Wall Street has developed a particularly itchy trigger finger with issues from luxury spending to the U.S.-Sino trade war piling on.
“People are concerned about everything and we can see that in the stock market,” Siegel said. “The stock market is telling us people are scared of everything. And the reason they’re scared of everything is because of the volatility.
“The commentary from the bulk of companies that have reported over the past month or two would not suggest that the China demand is evaporating,” he said. “But there’s enough fear out there to question: Is it slowing and to what degree?”
Sonia Lapinsky, a managing director in AlixPartners’ retail practice, said the luxury world is catching up to other parts of the market that have already seen weakness in China, driven by the trade war with the U.S.
“This is really the start of a signal for a turn for luxury,” Lapinsky said, referring to the Apple warning. “The uncertainty of the economy and the slowing growth in China, that’s going to raise uncertainty across the board, particularly in the upper end and luxury purchases. This is the first time we’re going to start to feel more of a hit for luxury sales in China.”
The trade war entered into a 90-day ceasefire when President Trump and Chinese President Xi Jinping met last month — but the threat of 25 percent tariffs on virtually all Chinese-made goods coming into the U.S. remains and the early battles of the trade fight, including 10 percent tariffs, have already hurt manufacturers. That in turn has helped cool the Chinese economy.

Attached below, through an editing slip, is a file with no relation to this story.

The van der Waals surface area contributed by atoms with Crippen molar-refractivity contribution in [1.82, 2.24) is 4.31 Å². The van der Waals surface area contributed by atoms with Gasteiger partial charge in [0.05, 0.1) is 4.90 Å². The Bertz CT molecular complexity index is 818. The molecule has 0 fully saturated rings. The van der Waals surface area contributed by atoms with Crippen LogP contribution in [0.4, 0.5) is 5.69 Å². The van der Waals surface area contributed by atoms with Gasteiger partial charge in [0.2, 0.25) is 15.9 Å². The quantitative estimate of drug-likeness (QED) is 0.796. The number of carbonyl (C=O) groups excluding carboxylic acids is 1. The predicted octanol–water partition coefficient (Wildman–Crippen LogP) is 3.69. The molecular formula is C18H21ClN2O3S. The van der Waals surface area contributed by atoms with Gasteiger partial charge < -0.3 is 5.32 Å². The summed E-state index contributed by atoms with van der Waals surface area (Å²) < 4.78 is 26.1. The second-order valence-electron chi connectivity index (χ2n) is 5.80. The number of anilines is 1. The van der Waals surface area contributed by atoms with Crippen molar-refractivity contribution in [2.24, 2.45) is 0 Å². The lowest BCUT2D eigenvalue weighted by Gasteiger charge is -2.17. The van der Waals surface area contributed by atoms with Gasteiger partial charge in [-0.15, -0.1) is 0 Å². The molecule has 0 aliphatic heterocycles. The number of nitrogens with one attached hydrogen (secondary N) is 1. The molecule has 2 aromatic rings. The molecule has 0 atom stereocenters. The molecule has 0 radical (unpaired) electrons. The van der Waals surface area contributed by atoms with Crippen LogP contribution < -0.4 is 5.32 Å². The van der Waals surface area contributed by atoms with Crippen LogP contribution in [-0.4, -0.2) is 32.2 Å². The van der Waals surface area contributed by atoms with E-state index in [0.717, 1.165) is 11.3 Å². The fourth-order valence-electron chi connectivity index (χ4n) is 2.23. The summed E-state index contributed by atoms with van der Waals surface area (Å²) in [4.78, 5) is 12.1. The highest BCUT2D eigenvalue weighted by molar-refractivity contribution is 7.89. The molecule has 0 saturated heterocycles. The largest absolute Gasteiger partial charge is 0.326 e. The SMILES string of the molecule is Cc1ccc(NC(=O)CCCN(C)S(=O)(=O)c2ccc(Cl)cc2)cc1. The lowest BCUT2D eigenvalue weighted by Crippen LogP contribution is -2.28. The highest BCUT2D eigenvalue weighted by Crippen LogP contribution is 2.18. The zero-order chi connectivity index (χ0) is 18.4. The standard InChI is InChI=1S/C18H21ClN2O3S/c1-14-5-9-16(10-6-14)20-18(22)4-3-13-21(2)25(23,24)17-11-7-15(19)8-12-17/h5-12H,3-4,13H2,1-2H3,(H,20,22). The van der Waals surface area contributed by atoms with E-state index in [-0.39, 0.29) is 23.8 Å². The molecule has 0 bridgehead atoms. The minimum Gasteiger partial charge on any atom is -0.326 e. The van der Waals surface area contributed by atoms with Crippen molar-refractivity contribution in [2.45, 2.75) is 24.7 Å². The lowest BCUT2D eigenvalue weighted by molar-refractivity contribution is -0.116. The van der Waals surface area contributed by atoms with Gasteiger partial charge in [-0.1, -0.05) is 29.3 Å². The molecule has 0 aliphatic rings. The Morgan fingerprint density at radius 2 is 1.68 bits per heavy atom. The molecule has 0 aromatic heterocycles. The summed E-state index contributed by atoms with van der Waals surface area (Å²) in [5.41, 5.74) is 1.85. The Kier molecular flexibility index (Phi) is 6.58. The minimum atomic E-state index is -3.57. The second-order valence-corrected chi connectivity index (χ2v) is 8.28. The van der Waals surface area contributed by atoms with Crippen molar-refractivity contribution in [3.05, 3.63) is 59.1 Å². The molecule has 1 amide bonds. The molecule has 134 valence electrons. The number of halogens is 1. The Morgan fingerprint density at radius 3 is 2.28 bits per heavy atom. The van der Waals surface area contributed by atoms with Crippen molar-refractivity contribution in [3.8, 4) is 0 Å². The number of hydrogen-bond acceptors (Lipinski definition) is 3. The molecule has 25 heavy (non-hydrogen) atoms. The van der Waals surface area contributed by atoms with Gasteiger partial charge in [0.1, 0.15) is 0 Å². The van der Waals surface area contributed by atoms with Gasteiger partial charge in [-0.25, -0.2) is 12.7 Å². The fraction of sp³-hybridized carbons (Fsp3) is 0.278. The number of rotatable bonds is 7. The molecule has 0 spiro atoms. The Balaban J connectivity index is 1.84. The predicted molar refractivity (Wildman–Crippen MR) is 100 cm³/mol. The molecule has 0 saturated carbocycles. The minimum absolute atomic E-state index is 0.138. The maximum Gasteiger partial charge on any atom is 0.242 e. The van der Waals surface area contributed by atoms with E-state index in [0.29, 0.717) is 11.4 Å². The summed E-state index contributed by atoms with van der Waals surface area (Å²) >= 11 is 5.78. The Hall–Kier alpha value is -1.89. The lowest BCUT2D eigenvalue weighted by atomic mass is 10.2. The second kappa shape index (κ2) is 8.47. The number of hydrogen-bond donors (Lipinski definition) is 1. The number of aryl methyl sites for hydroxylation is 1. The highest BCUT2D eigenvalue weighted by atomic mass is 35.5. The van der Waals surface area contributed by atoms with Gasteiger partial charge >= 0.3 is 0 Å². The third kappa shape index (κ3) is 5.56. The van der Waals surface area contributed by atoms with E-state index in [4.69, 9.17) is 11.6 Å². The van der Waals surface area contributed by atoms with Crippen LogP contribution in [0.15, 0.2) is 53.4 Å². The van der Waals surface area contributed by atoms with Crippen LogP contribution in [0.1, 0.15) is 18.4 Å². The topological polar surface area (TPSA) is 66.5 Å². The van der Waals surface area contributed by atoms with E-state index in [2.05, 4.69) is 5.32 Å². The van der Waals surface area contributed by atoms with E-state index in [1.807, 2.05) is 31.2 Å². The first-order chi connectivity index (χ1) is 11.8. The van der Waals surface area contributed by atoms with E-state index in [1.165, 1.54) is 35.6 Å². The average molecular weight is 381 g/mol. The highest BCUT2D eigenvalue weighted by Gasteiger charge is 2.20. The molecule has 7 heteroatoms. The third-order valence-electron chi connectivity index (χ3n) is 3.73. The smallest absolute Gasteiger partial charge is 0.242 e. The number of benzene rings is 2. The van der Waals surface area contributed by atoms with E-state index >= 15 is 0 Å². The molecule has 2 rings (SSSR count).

Even if the trade machine started back up as normal after a year of tariff hikes, barbed comments and threats, it would take manufacturers and brands time to ramp production back up to help buoy the economy.
The Chinese economy slowed steadily through the first three quarters in 2018, with first-quarter GDP growth of 6.8 percent slowing to 6.7 percent in the second quarter and 6.5 percent in the third.
And the increase in Chinese retail sales of consumer goods slipped to 8.1 percent in November, down from 9.2 percent as recently as September, and off from an increase of 10.2 percent in November 2017, according to official government figures.
That shows the vulnerability of Chinese consumer spending, which is still growing at a very strong rate compared with developed Western markets. At the higher end, the spending might even change more quickly given the profile of the luxury shopper in the country.
Jean-Jacques Guiony, chief financial officer of LVMH, told analysts in October: “The propensity to buy luxury goods from the Chinese customer is higher than it is anywhere else in the world, which means that the starting point in terms of individual average income at which they sort of get an interest into luxury is probably lower in China than it is outside, in the Western world, in Europe and in the U.S., hence, higher volatility. For this client, the level of investment into luxury goods is probably higher in proportion of their income than it is in the Western world.
“When they feel good or bad on the economy and on their own situation, it has disproportionate consequences on their propensity, either to purchase or not to purchase,” he said. “So it’s a more volatile market, but a more dynamic market at the same time. I mean, we have the two sides of the coin.”
For 2019 and perhaps beyond, it looks like a luxury rollercoaster in China.
A slowdown in Apple sales in China could signal troublefor luxury fashion.
Louis Vuitton in Beijing.
Tiffany & Co. has worked to build its Chinese business by joining Alibaba's Luxury Pavilion.